The resolution was approved Wednesday, Sept. 13.
DALLAS — When Dallas City Councilmembers were briefed on Park(ing) Day in the city, it led to a discussion about completely changing the parking code.
In August, Councilmember Chad West submitted a five-signature memorandum for the city to recognize Park(ing) Day on Sept. 14. It also asked City Manager TC Broadnax to begin reducing required city parking and eliminate minimum parking requirements.
The resolution was approved on Sept. 13.
Park(ing) Day is an international event aimed at turning vacant parking spots around cities into “public parks and other spaces for people to enjoy.”
According to the memorandum and resolution, Park(ing) Day promotes “community engagement” by creating “mini parks, booths for selling goods, and other art/entertainment related activities to repurpose public parking spots.”
In Oak Cliff near Bishop Arts, Elizabeth Zacharias told WFAA that, if anything, more parking spaces are needed in parts of Dallas.
“Wear good walking shoes,” said Zacharias.
Zacharias lives in the neighborhood and opts to walk to wherever she needs. She said on some weekday evenings, and especially during the weekends, people pack Bishop Arts public parking spaces to enjoy the main strip of shops and restaurants.
She said its not enough, and people park in the nearby neighborhoods.
“I have problems finding parking in my own home,” Zacharias said. “Everyone else that wants to go into Bishop Arts, they’re having to park [in neighborhoods] so they have a spot to go to.”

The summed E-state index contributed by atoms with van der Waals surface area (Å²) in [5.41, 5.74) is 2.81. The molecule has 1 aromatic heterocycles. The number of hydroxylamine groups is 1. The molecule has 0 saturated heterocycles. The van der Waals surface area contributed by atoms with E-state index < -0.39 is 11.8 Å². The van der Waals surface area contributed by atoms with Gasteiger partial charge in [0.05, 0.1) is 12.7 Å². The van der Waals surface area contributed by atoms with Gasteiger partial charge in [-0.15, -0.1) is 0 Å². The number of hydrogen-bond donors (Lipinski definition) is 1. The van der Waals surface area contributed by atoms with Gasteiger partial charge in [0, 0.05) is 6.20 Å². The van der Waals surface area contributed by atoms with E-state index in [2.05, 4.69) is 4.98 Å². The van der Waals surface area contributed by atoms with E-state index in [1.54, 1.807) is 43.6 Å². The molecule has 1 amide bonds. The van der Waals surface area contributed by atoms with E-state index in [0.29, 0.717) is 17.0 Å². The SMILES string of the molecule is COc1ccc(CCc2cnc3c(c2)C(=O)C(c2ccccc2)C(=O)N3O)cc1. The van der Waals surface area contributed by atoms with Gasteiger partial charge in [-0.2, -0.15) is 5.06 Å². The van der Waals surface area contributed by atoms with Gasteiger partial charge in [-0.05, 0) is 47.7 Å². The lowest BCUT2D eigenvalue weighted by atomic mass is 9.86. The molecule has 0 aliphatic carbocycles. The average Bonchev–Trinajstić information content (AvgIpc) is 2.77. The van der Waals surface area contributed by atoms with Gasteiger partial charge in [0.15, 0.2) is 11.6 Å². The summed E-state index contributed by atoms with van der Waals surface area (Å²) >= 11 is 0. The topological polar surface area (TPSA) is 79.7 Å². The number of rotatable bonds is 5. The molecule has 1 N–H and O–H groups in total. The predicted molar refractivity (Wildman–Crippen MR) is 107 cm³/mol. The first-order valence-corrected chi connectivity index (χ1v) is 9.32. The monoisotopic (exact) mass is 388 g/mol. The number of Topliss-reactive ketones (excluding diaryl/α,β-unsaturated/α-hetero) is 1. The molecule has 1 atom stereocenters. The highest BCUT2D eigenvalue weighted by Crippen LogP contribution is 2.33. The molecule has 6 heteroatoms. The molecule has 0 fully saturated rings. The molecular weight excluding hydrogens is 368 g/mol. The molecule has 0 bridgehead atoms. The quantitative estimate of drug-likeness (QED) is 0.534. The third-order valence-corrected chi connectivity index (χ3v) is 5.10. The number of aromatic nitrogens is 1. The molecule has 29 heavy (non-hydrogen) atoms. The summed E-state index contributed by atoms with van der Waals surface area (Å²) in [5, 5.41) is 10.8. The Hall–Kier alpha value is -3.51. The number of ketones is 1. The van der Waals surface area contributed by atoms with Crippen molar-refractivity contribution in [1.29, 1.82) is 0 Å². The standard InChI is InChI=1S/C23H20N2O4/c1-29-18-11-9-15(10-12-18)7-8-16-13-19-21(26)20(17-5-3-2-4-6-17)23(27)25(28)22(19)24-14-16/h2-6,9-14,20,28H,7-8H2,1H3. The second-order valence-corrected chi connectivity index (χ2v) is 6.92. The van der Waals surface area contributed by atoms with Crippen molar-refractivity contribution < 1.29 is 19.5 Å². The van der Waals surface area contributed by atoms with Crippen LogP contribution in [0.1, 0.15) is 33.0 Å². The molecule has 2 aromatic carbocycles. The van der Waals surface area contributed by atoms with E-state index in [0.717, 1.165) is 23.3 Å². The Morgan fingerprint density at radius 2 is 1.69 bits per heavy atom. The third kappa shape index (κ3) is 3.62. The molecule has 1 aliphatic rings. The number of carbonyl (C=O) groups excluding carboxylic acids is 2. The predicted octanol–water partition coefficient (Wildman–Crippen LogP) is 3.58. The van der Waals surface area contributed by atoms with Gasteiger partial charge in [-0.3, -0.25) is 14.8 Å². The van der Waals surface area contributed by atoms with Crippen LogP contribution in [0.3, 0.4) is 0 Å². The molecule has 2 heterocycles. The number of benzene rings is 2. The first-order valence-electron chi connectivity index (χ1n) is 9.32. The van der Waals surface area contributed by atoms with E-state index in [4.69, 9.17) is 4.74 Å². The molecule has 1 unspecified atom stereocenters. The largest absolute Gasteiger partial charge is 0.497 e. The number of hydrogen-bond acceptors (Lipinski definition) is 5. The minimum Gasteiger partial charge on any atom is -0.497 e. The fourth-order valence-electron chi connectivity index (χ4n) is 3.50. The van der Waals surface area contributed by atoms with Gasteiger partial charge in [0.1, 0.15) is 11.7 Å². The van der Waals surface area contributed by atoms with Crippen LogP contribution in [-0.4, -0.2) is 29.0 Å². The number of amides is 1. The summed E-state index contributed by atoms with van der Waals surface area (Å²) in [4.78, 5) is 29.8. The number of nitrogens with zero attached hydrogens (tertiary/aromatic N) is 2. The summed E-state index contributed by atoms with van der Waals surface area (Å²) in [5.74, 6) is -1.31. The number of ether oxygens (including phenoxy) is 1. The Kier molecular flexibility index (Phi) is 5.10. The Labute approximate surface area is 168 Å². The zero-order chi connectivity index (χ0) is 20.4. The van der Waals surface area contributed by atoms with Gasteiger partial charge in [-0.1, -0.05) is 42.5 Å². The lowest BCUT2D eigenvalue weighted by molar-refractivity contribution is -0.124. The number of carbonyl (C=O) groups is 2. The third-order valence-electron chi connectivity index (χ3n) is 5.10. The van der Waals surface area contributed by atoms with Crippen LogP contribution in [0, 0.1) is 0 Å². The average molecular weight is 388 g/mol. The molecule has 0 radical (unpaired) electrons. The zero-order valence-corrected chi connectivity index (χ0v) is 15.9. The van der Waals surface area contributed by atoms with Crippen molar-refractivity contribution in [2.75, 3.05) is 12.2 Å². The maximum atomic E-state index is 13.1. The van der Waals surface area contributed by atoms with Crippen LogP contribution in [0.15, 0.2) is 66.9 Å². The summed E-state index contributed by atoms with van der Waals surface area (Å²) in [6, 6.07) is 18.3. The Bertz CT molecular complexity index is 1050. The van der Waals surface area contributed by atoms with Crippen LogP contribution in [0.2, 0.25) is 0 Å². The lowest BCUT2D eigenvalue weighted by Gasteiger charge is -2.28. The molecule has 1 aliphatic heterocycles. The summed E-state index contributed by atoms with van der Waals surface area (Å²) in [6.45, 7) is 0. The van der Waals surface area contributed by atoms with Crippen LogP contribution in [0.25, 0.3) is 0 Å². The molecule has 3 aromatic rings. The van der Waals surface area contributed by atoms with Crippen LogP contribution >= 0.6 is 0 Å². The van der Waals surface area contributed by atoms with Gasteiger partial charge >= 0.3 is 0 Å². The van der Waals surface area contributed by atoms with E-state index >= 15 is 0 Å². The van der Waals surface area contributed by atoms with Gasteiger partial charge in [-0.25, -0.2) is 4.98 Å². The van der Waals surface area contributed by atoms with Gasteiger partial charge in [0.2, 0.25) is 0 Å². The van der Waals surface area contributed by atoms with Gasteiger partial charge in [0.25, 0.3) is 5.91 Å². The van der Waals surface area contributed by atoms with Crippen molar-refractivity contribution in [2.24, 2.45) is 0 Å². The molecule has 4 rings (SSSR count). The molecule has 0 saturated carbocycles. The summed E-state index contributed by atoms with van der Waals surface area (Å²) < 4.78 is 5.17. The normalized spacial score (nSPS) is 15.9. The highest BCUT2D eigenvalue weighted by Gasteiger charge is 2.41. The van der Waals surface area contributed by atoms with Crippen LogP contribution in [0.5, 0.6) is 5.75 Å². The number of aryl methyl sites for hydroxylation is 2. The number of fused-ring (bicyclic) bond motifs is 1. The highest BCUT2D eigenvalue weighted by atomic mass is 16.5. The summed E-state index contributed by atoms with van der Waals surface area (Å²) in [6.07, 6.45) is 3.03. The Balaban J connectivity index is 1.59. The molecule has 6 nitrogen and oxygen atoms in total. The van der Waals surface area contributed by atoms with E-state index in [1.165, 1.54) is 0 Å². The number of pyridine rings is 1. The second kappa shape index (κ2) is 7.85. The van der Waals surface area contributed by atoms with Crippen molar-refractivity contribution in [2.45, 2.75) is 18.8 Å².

Nancy Taylor owns Wow Wow Lemonade Stand in Bishop Arts. She said she hears customers talk about the lack of parking in the area, but said she sees the benefit of what Dallas City Council is trying to do by repurposing parking places.
“It is good from the perspective that everyone can come in, you know, and open a business and they have a good business plan and it fits,” Taylor said.
Taylor believes parking alternatives may be a better solution.
“Underground parking would be amazing because then it doesn’t really affect the above-ground opportunities,” Taylor said.
In a Sept. 6 city council meeting, West questioned the overall impact of what he said are many vacant surface parking lots and how city officials could incentivize owners to do something more with the land.
Not every councilmember was on board. In the same meeting, District 12 Councilmember Cara Mendelsohn said the parking situation is far different in North Dallas than it is in areas such as downtown. Mendelsohn predicted the area of town she represents would not be in favor of the idea.
Mendelsohn said in that meeting there are hardly any surface parking lots in her district, and constituents struggle with parking.
Park(ing) Day in Dallas is Thursday, Sept. 14.